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Face to Face: Why I Prefer Local Multiplayer
With the recent releases of Destiny and Super Smash Bros. for Nintendo 3DS, online multiplayer is more popular than ever. You can’t deny the appeal; what’s more fun than crushing countless foes from all over the world? Considering Destiny’s explosive debut and the continued success of franchises such as Call of Duty, it’s plain to see the continued love for competitive online multiplayer games. I’ll admit, I’m not very good at most competitive games, but I do enjoy playing them, even if I’m getting whooped.
However, there’s a certain je ne sais quoi that gets lost somewhere in the series of tubes that comprises the internet. When you play multiplayer games over the internet, it just doesn’t feel the same as having someone else right next to you on the couch. Maybe it’s the lost satisfaction of rubbing it in their face, or maybe it’s just an unconscious feeling of separation, a 20″ LCD barrier between people that dehumanizes everyone on the other side.
I’m not the only person who feels this way about games. Game developers have decided that they’re tired of that barrier, and we’re seeing a lot of local multiplayer games these days. Some devs have even chosen to make their games exclusively local in nature, like lightning fast samurai-with-a-gun simulator, Samurai Gunn. True, that limitation may be nothing more than a programming shortcut, but it’s also a catalyst for friends to get together and play some video games. No microphones, no headsets, and no internet connection. Just a bunch of guys and gals hanging out, making jokes, and playing video games. That’s the ultimate form of gaming.
Local multiplayer games are often simple, and that’s one of their greatest qualities. The best party games are easy to learn, and games like Fibbage and Nidhogg understand that concept quite well. Nidhogg is obvious from the start: you are a colorful silhouette with a sword, and you want only two things in life. First, you want to run very far in one direction so that a giant space worm will eat you. Second, you want to stop the other silhouette from running past you at all costs. You can move left and right, jump, crouch, and lunge with your sword. There are few frills and nothing to get confused about. Fibbage is a trivia game based around bluffing, and it’s so simple you don’t even need a controller! Up to eight people can play using only their smartphones or similar devices, and every round is guaranteed to get everyone laughing.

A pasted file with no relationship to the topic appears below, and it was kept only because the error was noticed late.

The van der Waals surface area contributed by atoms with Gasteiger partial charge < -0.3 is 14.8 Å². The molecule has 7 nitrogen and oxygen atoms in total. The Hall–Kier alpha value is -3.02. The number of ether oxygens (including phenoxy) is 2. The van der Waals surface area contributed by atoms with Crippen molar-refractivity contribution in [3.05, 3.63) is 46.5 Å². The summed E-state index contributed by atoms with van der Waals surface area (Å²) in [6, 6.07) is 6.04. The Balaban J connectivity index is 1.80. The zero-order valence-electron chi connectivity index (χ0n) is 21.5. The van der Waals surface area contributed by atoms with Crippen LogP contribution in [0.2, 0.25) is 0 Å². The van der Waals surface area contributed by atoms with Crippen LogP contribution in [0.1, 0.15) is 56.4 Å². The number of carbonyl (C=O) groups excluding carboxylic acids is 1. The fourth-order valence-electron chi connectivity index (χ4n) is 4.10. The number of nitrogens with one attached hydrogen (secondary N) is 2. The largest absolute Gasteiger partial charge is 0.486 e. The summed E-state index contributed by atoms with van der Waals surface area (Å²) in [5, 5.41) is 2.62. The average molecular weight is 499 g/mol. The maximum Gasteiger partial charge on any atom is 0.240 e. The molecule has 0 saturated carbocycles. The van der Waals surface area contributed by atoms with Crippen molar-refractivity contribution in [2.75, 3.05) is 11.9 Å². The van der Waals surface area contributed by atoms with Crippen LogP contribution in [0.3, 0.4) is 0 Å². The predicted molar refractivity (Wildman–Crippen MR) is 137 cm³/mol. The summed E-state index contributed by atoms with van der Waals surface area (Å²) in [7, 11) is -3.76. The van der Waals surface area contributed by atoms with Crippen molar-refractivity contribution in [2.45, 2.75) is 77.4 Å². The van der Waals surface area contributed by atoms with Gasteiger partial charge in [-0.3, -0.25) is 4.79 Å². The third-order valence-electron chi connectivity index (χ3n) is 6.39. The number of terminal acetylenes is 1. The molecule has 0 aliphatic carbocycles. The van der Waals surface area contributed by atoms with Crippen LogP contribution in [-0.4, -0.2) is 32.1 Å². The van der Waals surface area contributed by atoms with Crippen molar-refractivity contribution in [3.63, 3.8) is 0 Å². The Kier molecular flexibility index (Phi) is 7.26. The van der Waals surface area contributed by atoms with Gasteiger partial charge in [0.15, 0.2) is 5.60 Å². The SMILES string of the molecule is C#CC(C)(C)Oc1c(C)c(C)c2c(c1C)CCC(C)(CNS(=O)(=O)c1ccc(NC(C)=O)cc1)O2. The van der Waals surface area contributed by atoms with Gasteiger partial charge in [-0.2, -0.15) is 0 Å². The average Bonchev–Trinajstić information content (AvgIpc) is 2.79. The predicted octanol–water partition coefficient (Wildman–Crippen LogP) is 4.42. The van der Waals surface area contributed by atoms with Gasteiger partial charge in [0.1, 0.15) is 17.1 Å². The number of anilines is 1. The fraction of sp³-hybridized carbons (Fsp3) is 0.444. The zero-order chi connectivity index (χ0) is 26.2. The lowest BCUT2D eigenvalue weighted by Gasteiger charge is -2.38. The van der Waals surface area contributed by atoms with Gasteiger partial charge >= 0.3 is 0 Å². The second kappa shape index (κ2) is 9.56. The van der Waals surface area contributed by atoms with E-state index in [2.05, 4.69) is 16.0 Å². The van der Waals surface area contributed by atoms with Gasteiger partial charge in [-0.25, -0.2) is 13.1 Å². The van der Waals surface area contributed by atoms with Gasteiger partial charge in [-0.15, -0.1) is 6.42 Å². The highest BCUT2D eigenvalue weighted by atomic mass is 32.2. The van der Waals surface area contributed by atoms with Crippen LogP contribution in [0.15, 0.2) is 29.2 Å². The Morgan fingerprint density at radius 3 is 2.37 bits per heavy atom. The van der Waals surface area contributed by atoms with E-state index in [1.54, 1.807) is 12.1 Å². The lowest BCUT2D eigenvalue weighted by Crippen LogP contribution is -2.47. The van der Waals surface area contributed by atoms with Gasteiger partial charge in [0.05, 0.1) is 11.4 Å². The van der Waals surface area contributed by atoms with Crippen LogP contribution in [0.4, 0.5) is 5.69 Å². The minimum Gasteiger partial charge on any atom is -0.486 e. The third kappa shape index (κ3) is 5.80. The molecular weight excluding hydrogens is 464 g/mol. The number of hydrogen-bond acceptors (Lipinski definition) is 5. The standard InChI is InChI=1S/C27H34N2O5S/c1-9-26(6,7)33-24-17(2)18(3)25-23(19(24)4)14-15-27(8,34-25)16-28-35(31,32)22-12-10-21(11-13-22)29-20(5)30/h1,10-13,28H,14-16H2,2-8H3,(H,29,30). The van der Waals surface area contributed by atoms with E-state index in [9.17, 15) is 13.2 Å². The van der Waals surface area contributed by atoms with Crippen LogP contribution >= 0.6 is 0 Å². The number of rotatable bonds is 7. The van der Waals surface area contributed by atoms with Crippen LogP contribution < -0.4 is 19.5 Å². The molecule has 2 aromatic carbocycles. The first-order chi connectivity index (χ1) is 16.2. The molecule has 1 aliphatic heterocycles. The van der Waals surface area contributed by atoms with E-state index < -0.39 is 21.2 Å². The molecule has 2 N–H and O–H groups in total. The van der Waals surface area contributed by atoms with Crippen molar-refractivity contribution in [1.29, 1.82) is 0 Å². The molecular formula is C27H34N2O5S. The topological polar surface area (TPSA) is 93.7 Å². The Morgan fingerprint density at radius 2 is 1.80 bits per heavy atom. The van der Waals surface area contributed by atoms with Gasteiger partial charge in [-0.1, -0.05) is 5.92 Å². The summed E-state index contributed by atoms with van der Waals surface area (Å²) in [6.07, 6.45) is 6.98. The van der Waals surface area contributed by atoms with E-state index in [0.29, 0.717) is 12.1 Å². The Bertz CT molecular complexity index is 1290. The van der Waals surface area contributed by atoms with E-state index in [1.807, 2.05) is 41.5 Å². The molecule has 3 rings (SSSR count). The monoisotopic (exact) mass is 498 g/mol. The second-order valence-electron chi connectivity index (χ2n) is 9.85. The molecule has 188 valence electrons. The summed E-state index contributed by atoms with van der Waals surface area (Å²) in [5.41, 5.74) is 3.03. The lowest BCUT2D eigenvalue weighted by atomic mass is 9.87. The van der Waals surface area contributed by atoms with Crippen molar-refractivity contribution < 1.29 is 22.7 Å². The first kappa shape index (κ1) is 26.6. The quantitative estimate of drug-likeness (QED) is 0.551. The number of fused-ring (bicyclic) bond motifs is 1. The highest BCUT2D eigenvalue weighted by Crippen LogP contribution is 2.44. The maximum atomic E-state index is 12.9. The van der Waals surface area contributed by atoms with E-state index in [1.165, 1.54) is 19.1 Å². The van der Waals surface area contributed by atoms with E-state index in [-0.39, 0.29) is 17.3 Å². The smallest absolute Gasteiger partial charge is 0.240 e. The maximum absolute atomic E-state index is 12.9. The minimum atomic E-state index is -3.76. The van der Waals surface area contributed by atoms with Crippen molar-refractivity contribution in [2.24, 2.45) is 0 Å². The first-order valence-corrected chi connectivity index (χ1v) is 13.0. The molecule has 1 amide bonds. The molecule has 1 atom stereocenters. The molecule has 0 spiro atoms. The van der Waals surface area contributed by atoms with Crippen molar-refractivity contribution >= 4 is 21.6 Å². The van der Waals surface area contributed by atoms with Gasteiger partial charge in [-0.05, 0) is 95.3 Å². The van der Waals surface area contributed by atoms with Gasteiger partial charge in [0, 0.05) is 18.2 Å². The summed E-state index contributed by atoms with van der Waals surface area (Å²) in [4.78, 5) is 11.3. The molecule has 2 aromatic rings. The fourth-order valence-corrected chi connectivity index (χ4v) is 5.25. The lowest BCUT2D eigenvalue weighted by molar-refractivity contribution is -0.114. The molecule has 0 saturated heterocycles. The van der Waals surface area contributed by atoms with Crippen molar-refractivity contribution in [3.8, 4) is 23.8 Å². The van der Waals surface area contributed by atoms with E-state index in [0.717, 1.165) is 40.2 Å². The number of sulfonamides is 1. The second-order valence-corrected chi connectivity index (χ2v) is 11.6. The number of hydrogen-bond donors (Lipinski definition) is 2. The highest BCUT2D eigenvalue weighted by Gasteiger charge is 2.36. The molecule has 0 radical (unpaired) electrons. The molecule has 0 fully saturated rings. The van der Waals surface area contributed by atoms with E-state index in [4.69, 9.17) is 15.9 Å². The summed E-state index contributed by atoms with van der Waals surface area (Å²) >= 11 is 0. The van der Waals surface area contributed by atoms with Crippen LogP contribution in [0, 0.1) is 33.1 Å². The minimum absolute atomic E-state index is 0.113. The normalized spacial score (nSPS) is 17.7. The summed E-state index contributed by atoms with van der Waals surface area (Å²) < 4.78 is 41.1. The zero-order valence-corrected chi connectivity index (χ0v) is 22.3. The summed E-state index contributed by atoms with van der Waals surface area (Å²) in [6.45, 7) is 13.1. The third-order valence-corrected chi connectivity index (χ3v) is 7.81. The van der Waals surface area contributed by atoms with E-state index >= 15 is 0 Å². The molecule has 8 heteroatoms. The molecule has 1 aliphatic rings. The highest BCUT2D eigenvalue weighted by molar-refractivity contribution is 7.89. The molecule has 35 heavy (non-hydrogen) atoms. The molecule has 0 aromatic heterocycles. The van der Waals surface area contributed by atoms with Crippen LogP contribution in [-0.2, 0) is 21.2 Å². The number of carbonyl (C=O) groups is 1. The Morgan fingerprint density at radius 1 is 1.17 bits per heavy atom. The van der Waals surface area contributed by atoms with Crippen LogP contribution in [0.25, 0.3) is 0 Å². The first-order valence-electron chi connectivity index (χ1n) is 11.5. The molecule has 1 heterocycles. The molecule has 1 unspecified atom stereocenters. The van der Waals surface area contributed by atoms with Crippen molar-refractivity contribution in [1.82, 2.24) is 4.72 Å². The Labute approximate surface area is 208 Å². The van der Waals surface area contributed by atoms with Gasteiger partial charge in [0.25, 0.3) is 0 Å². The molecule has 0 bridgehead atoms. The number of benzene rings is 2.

They say winning isn’t everything, and in many ways that’s true. It sure is gratifying to know you’re the best person in the room, though. Sure, people win all the time in online games, and the feeling of satisfaction that comes with that is certainly real. But there’s something different about beating your friends and being able to look them in the eye while you savor your fleeting superiority. As you gaze upon their defeated faces, you will know true victory. They’ll have to wake up every day for the rest of their lives knowing that they lost and you won. They’ll have gained a unique respect for you and your considerable skills. They will question themselves and their entire way of living. They’ll begin training, clawing their way up the ladder of dominance, because they are determined in their hearts to reclaim their stolen pride. They will dedicate their lives to your downfall, because your victory has shaken them to their very core.
I don’t think local multiplayer ever died, as some might suggest, but it certainly hasn’t been celebrated for a while. The recent indie renaissance has punched a hole through the stacks of formulaic games, making way for an unprecedented wave of uniqueness. Of course, that’s not to say that uniqueness is exclusive to indie games. It’s simply more prevalent due to the freedom of devs to realize their dreams, rather than fold to the business-oriented demands of a publisher. With that freedom has come some of the most enjoyable local multiplayer experiences ever. Whether you’re working with your friends to beat Yama in Spelunky or simply kicking their butt in the many games of Sportfriends, you’re bound to have the time of your life because you’re sharing it with people you care about.
That’s the kind of emotion that can’t be conveyed with a microphone and an internet connection. It’s the tingling in your cheeks, the small tear in your eye, and the fists pumped over your head. When you’re laughing with your friends so hard that you fall out of your chair, you’re feeling it. It’s a small, subtle emotion that gets lost somewhere in your router and destroyed by LCD screens. Historically, loving video games was symptomatic of an antisocial lifestyle, shut away from human contact to focus on the screen. That notion is, of course, ridiculous, because video games are something we can do together. I love video games more than anything else, so being able to share that passion with my friends is special to me. Gaming with your friends, face to face, is intangibly better than gaming over the internet, and it’s something we should all appreciate.